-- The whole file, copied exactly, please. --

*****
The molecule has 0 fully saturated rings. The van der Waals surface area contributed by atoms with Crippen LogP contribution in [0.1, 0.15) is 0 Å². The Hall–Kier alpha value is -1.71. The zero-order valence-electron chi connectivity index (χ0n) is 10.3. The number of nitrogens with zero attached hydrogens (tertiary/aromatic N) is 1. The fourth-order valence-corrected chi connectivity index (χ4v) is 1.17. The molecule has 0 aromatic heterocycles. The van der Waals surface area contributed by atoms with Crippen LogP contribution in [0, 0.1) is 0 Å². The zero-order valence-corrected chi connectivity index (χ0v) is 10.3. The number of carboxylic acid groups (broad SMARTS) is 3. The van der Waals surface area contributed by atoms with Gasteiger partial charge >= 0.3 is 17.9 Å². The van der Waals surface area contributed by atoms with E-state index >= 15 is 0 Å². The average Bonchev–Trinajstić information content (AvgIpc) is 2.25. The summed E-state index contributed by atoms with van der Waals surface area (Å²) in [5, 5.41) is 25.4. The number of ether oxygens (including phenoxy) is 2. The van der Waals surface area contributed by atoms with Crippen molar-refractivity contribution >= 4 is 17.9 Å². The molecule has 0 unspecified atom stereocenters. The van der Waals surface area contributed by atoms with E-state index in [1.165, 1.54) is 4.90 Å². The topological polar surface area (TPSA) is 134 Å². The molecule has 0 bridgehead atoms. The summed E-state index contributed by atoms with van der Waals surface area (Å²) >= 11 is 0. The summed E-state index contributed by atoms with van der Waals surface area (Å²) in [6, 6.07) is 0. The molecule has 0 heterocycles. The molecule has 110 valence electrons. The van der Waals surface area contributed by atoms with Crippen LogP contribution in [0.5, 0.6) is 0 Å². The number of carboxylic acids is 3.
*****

The molecule has 0 fully saturated rings. The van der Waals surface area contributed by atoms with Crippen LogP contribution in [0.1, 0.15) is 0 Å². The Hall–Kier alpha value is -1.71. The zero-order valence-electron chi connectivity index (χ0n) is 10.3. The number of nitrogens with zero attached hydrogens (tertiary/aromatic N) is 1. The fourth-order valence-corrected chi connectivity index (χ4v) is 1.17. The molecule has 0 aromatic heterocycles. The van der Waals surface area contributed by atoms with Crippen LogP contribution in [0, 0.1) is 0 Å². The zero-order valence-corrected chi connectivity index (χ0v) is 10.3. The number of carboxylic acid groups (broad SMARTS) is 3. The van der Waals surface area contributed by atoms with Gasteiger partial charge >= 0.3 is 17.9 Å². The van der Waals surface area contributed by atoms with E-state index >= 15 is 0 Å². The average Bonchev–Trinajstić information content (AvgIpc) is 2.25. The summed E-state index contributed by atoms with van der Waals surface area (Å²) in [5, 5.41) is 25.4. The number of ether oxygens (including phenoxy) is 2. The van der Waals surface area contributed by atoms with Crippen molar-refractivity contribution >= 4 is 17.9 Å². The molecule has 0 unspecified atom stereocenters. The van der Waals surface area contributed by atoms with E-state index in [1.165, 1.54) is 4.90 Å². The topological polar surface area (TPSA) is 134 Å². The molecule has 0 bridgehead atoms. The summed E-state index contributed by atoms with van der Waals surface area (Å²) >= 11 is 0. The summed E-state index contributed by atoms with van der Waals surface area (Å²) in [6, 6.07) is 0. The molecule has 0 heterocycles. The molecule has 110 valence electrons. The van der Waals surface area contributed by atoms with Crippen LogP contribution in [0.5, 0.6) is 0 Å². The number of carboxylic acids is 3.